Ahern’s lawyer warned by judge

SPARKS flew at the Mahon Planning Tribunal yesterday when Bertie Ahern’s lawyer, Colm O hOisin SC, accused the inquiry of “pushing an agenda” in the examination of the Taoiseach’s bank accounts.

Voices were raised during the angry exchanges with tribunal chairman Judge Alan Mahon warning Mr O hOisin to be “careful” about his language, while Judge Gerald Keys termed the comments of the politician’s lawyer a “disgrace”.

Judge Mahon said it was particularly offensive for Mr O hOisin to suggest the tribunal had a particular agenda and the tribunal rejected that completely.

But the senior counsel indicated he was referring to the tribunal’s legal team as pushing a particular line.

However, tribunal lawyer Des O’Neill SC said he absolutely rejected such comments which were without foundation. It was not for him to make a case for or against the Taoiseach, said Mr O’Neill.

The probe into the Taoiseach’s personal finances arise from Sligo-born developer Tom Gilmartin’s claim he was told Mr Ahern was allegedly given £80,000 in return for political favours connected with the Quarryvale lands in west Dublin.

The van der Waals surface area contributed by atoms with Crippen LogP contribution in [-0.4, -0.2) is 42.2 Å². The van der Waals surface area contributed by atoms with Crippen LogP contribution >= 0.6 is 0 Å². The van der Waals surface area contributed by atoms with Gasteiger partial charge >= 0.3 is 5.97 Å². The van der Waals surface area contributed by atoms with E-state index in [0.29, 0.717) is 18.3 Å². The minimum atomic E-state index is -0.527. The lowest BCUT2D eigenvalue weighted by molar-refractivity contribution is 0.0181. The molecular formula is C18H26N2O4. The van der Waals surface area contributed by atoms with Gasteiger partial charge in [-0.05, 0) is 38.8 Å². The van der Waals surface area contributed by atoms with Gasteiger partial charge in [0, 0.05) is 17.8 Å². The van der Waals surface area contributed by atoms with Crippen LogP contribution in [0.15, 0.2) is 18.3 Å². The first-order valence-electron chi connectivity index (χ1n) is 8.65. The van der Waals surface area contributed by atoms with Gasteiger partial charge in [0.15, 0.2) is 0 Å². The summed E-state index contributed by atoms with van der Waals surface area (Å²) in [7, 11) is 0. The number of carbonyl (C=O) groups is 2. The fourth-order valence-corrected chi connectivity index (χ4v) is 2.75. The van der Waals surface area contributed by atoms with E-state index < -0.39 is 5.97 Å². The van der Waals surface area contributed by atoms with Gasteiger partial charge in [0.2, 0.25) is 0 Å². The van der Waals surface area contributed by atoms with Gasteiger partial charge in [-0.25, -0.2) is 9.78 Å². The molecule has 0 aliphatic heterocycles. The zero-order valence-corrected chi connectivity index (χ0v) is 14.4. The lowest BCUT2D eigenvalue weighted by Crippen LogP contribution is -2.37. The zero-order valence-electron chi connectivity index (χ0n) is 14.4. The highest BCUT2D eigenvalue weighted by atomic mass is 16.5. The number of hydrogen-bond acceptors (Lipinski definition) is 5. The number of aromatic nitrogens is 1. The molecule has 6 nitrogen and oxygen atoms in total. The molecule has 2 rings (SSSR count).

Mr Gilmartin claimed Cork-based property developer Owen O’Callaghan bragged how he allegedly paid Mr Ahern two sums seeking to influence the planning process in the early 1990s. Both Mr Ahern and Mr O’Callaghan deny the allegations.

Yesterday’s row erupted after Mr O’Neill attempted to re-examine AIB bank official Jim McNamara about a tribunal letter sent to Mr Ahern last March.

When the question was put to Mr McNamara he confirmed that Mr Ahern had asked last March about evidence of foreign exchange transactions in his lodgments, even though the tribunal had not asked about this in their letter to Mr Ahern.

Earlier Mr McNamara agreed with Mr O hOisin that it would be a “folly” for Mr Ahern not to inquire about his finances ahead of giving evidence. He agreed there was nothing untoward in Mr Ahern going to the bank to get the details.

Ms Rosemary Murtagh, operations manager of the AIB Bank’s currency services section, confirmed that a lodgement made on behalf of Mr Ahern on December 5, 1994 was “most likely” in dollars. She had been taken through a mathematical table showing exchange rates, and Mr O’Neill suggested no other figure in the dollar currency conversion range on money her section received for that particular day would allow for a figure other than $45,000.

She said a Stg£30,000 lodgement could not equate to the amount remitted to the bank’s currency services section by the O’Connell Street, Dublin branch in December 1994.

The tribunal has adjourned until September.

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